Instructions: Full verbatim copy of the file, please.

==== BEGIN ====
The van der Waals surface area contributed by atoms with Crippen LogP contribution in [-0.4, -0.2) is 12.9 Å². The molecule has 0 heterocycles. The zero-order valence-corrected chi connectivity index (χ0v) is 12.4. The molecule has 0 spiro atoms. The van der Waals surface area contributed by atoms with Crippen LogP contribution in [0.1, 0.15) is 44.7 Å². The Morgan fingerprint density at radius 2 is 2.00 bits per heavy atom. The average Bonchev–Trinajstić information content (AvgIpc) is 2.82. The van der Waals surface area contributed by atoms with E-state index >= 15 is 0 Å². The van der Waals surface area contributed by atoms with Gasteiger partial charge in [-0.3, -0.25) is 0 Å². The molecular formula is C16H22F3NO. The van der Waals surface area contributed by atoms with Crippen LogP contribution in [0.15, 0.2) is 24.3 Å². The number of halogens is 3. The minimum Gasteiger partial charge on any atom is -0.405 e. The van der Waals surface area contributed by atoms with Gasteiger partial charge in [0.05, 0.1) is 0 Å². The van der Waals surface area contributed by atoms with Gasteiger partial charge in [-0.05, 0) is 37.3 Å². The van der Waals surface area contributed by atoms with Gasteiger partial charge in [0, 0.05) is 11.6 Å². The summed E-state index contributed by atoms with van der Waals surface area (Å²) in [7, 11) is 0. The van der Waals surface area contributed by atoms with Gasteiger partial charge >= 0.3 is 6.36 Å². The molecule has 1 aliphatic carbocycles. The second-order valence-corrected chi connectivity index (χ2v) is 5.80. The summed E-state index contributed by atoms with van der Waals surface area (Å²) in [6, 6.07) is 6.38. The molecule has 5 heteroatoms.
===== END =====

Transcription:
The van der Waals surface area contributed by atoms with Crippen LogP contribution in [-0.4, -0.2) is 12.9 Å². The molecule has 0 heterocycles. The zero-order valence-corrected chi connectivity index (χ0v) is 12.4. The molecule has 0 spiro atoms. The van der Waals surface area contributed by atoms with Crippen LogP contribution in [0.1, 0.15) is 44.7 Å². The Morgan fingerprint density at radius 2 is 2.00 bits per heavy atom. The average Bonchev–Trinajstić information content (AvgIpc) is 2.82. The van der Waals surface area contributed by atoms with E-state index >= 15 is 0 Å². The van der Waals surface area contributed by atoms with Gasteiger partial charge in [-0.3, -0.25) is 0 Å². The molecular formula is C16H22F3NO. The van der Waals surface area contributed by atoms with Crippen LogP contribution in [0.15, 0.2) is 24.3 Å². The number of halogens is 3. The minimum Gasteiger partial charge on any atom is -0.405 e. The van der Waals surface area contributed by atoms with Gasteiger partial charge in [0.05, 0.1) is 0 Å². The van der Waals surface area contributed by atoms with Gasteiger partial charge in [-0.05, 0) is 37.3 Å². The van der Waals surface area contributed by atoms with Gasteiger partial charge in [0, 0.05) is 11.6 Å². The summed E-state index contributed by atoms with van der Waals surface area (Å²) in [7, 11) is 0. The van der Waals surface area contributed by atoms with Gasteiger partial charge >= 0.3 is 6.36 Å². The molecule has 1 aliphatic carbocycles. The second-order valence-corrected chi connectivity index (χ2v) is 5.80. The summed E-state index contributed by atoms with van der Waals surface area (Å²) in [6, 6.07) is 6.38. The molecule has 5 heteroatoms.